Larry Hughes is a member of Our Savior Lutheran Church in Danville, Kentucky where he serves as head elder. He is a graduate of Western Kentucky University holding a degree in Geology, and resides in central Kentucky where he works as a Geologist Branch Manager in the Kentucky Department of Environmental Protection. He is a contributor to the book Wittenberg Confessions – Testimonies of Converts to Confessional Lutheranism.
Anyone who has experienced a family member or friend besieged with Alzheimer’s disease knows very well its insidious and terrifying effects. The mind not only forgets memories of people, places, and events, but what these things are, in and of themselves.
Most of us have jobs as vocations that simply mitigate the effects of the fall. Whether we are doctors, nurses, policemen, firemen, soldiers, etc., we try to triage all the hemorrhaging, dying and societal ills of the world around us. Most vocations address the ugliness of the fall.
Coming from the outside in, Lent was the oddest tradition for us to ponder. It is not a sacrament instituted by Christ and reeks of “just tradition”.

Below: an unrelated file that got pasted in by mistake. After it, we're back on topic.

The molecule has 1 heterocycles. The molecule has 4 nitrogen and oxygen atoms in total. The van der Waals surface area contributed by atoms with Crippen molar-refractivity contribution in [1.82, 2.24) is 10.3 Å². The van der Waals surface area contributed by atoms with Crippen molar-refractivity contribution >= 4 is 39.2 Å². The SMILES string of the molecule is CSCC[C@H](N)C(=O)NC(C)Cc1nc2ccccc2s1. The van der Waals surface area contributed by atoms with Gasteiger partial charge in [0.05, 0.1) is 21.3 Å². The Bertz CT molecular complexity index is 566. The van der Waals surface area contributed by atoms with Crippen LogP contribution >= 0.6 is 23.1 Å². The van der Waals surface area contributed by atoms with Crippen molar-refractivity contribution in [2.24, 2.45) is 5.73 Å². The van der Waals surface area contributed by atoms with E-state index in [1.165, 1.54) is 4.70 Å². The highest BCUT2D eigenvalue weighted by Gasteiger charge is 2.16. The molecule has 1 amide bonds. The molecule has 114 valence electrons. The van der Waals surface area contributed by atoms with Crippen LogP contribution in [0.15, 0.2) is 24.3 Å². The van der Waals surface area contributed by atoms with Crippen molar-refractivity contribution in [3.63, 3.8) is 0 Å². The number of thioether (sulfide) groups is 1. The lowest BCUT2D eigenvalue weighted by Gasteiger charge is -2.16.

Contrary to all appearances there are two, and only two, churches in the world. The two brandish the name “Christian”. One, in spite all her voluminous and unattractive flaws, is the external expression of Christ’s church, and the other prances around bearing the name of a “Christian” or “biblical” church.
Dr. Sproul’s ministry was the first to point me to the works of Martin Luther—a person who up until then, I only knew from secular history classes in school.
If you ask what the Reformation was and why they excommunicated Martin Luther, you would probably hear it was his “95 Theses” condemning the church’s use of authority and other abuses.
In “The Fellowship of the Ring”, when the fellowship begins to first form at Rivendell, there is a scene when the ring of power is first presented to the rulers of the races of middle earth.
Twelve years ago this month, my two oldest children were baptized. Their baptisms were received together because they were both over a year old before we realized the truth of baptism.
The little girl finds out that her dad is dying of cancer having months to live. A perfectly happy, strong family loses a mother to a car accident. Do we not have enough fatherless and motherless homes in this world?!
“Our Lord Jesus Christ, on the same night in which He was betrayed, took bread: and when He had given thanks, He broke it, and gave it to His disciples, and said, Take, eat; this is My body, which is given for you.